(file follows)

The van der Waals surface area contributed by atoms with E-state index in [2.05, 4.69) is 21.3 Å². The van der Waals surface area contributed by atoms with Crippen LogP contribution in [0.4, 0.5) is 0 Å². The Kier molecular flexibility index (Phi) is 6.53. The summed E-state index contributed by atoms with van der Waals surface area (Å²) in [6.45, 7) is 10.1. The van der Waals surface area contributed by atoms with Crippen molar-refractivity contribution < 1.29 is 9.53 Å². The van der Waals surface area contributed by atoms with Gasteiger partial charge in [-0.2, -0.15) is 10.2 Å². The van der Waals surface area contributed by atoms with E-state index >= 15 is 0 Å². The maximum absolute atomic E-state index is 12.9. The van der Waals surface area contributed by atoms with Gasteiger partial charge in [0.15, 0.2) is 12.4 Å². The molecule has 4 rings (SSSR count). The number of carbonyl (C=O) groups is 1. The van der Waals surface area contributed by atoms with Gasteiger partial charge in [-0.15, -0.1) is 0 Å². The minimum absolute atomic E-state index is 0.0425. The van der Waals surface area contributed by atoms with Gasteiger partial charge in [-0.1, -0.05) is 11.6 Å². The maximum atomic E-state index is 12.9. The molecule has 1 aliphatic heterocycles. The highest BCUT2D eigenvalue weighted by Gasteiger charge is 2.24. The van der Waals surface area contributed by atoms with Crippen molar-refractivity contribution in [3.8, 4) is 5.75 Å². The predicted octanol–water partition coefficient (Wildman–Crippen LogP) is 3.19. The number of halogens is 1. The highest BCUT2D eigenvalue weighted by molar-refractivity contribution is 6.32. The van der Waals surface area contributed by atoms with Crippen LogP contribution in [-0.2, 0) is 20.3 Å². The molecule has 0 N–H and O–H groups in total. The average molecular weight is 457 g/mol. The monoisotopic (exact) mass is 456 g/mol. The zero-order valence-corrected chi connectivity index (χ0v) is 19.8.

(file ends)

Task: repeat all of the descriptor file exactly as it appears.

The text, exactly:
The van der Waals surface area contributed by atoms with E-state index in [2.05, 4.69) is 21.3 Å². The van der Waals surface area contributed by atoms with Crippen LogP contribution in [0.4, 0.5) is 0 Å². The Kier molecular flexibility index (Phi) is 6.53. The summed E-state index contributed by atoms with van der Waals surface area (Å²) in [6.45, 7) is 10.1. The van der Waals surface area contributed by atoms with Crippen molar-refractivity contribution < 1.29 is 9.53 Å². The van der Waals surface area contributed by atoms with Gasteiger partial charge in [-0.2, -0.15) is 10.2 Å². The van der Waals surface area contributed by atoms with E-state index >= 15 is 0 Å². The maximum absolute atomic E-state index is 12.9. The van der Waals surface area contributed by atoms with Gasteiger partial charge in [0.15, 0.2) is 12.4 Å². The molecule has 4 rings (SSSR count). The number of carbonyl (C=O) groups is 1. The van der Waals surface area contributed by atoms with Gasteiger partial charge in [-0.15, -0.1) is 0 Å². The minimum absolute atomic E-state index is 0.0425. The van der Waals surface area contributed by atoms with Gasteiger partial charge in [-0.1, -0.05) is 11.6 Å². The maximum atomic E-state index is 12.9. The molecule has 1 aliphatic heterocycles. The highest BCUT2D eigenvalue weighted by Gasteiger charge is 2.24. The van der Waals surface area contributed by atoms with Crippen molar-refractivity contribution in [3.8, 4) is 5.75 Å². The predicted octanol–water partition coefficient (Wildman–Crippen LogP) is 3.19. The number of halogens is 1. The highest BCUT2D eigenvalue weighted by molar-refractivity contribution is 6.32. The van der Waals surface area contributed by atoms with Crippen LogP contribution in [-0.2, 0) is 20.3 Å². The molecule has 0 N–H and O–H groups in total. The average molecular weight is 457 g/mol. The monoisotopic (exact) mass is 456 g/mol. The zero-order valence-corrected chi connectivity index (χ0v) is 19.8.